When I am on my bike or on the train or doing some housework, I often listen to audio books. Mostly I have listened to fiction, but I recently began listening to other genres, including this wonderful biography by Charles Marsh: Strange Glory: A Life of Dietrich Bonhoeffer (New York: Knopf, 2014), 528pp.
I cannot write a review of the book because listening, especially when doing something else, means I do not give the book my undivided attention. Nor can I provide page numbers or citations. Yet I thoroughly enjoyed this biography and intend some time to read the book itself.
So what did I enjoy? Strange Glory was well written and beautifully read by Paul Hecht. It covered the whole life of Bonhoeffer with a great deal of detail, insight and connection. It presented Bonhoeffer as a complicated human being, brilliant and needy, a member of the privileged elite with a great concern for the common man. It was theologically rich and informed, not compromising the depth of Bonhoeffer’s thought in the telling of his story. It relied extensively on primary texts, especially the letters and journals of Bonhoeffer himself. It provided an entrée into Bonhoeffer’s personal thought and relationships, his prejudices and commitments, his loves and affections, his misgivings, self-doubts (at times) and determinations. It charted his development as a person, churchman and theologian across the course of his life. It explored his dedication to the ethical character of the Christian life without reducing Christianity to ethics.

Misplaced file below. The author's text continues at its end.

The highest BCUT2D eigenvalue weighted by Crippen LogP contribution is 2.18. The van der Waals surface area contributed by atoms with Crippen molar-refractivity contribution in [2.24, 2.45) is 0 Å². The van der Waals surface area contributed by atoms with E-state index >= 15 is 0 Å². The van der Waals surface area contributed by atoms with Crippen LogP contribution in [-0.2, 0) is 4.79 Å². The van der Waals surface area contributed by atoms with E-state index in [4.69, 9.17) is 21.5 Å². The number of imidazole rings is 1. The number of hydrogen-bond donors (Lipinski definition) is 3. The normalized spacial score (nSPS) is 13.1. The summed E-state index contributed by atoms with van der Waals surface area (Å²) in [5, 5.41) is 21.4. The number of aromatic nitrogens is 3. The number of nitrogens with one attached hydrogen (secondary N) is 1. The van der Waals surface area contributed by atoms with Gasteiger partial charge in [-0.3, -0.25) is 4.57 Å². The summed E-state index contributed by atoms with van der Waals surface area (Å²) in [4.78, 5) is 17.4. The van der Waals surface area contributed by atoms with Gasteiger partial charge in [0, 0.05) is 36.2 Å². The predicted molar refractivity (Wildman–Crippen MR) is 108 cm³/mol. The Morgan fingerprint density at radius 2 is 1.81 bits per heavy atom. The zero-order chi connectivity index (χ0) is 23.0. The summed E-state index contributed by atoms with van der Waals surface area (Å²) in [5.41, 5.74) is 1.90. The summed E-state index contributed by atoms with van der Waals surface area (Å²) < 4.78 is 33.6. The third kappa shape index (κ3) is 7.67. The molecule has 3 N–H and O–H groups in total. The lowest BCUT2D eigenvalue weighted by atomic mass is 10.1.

Much discussion surrounding Marsh’s book concerns the author’s portrayal of Bonhoeffer as gay, as in love with his friend, confidante and confessor Eberhard Bethge. He does not assert that the two friends had a sexual relationship, but that Bonhoeffer, at least, was in love. Marsh does provide many details to support his case, though whether his argument is convincing is disputed amongst reviewers. I am not sufficiently acquainted with Bonhoeffer to make a firm determination on the matter—is anyone?—but I am not wholly convinced by Marsh. In the end, the issue is peripheral and should not detract from the major aspects of his story.
Far more important in my estimation, is the portrayal of Bonhoeffer as a man of great passion and compassion in addition to his penetrating intellect. Despite his elitism and eccentricities, he loved those he ministered to, struggled to find his place in the world of German Christendom, and was amongst the first to understand that the Nazi oppression of the Jews was a betrayal of the gospel. His life exemplified both the “cost of discipleship” as well as a fulsome embrace of the delights of the world and culture. One of the most interesting aspects of the story for me, and something I want and need to return to, was the way that Marsh was able to correlate Bonhoeffer’s Finkenwalde “experiment” with the theological development that occurred in the prison years. Bonhoeffer’s “religionless Christianity” constituted new growth in the field of his thought, but not disjunction with that which preceded it.
Anyone interested in Bonhoeffer’s life and theology will gain much benefit from this extensively researched biography. Formal reviews of the book can be found at First Things, the Gospel Coalition, the New York Times, and the usual theological journals.